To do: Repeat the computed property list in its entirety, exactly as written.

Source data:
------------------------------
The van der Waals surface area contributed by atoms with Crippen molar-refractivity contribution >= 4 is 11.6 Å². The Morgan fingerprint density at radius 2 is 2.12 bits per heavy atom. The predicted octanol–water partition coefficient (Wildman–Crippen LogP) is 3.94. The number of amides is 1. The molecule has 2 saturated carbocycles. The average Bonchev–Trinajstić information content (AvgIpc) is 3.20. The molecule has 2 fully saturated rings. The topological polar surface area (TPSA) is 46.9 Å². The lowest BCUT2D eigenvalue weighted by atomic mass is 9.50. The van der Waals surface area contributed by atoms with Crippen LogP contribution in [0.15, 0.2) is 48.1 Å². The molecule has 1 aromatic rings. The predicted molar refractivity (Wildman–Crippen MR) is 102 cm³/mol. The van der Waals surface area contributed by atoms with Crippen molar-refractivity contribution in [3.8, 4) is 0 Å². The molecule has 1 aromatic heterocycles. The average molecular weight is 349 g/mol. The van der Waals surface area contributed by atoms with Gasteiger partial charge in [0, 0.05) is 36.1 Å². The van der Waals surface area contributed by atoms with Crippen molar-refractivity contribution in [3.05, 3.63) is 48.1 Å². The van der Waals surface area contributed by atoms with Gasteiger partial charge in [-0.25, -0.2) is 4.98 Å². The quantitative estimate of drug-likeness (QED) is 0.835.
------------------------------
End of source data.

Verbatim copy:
The van der Waals surface area contributed by atoms with Crippen molar-refractivity contribution >= 4 is 11.6 Å². The Morgan fingerprint density at radius 2 is 2.12 bits per heavy atom. The predicted octanol–water partition coefficient (Wildman–Crippen LogP) is 3.94. The number of amides is 1. The molecule has 2 saturated carbocycles. The average Bonchev–Trinajstić information content (AvgIpc) is 3.20. The molecule has 2 fully saturated rings. The topological polar surface area (TPSA) is 46.9 Å². The lowest BCUT2D eigenvalue weighted by atomic mass is 9.50. The van der Waals surface area contributed by atoms with Crippen LogP contribution in [0.15, 0.2) is 48.1 Å². The molecule has 1 aromatic rings. The predicted molar refractivity (Wildman–Crippen MR) is 102 cm³/mol. The van der Waals surface area contributed by atoms with Crippen molar-refractivity contribution in [3.8, 4) is 0 Å². The molecule has 1 aromatic heterocycles. The average molecular weight is 349 g/mol. The van der Waals surface area contributed by atoms with Gasteiger partial charge in [0, 0.05) is 36.1 Å². The van der Waals surface area contributed by atoms with Crippen molar-refractivity contribution in [3.05, 3.63) is 48.1 Å². The van der Waals surface area contributed by atoms with Gasteiger partial charge in [-0.25, -0.2) is 4.98 Å². The quantitative estimate of drug-likeness (QED) is 0.835.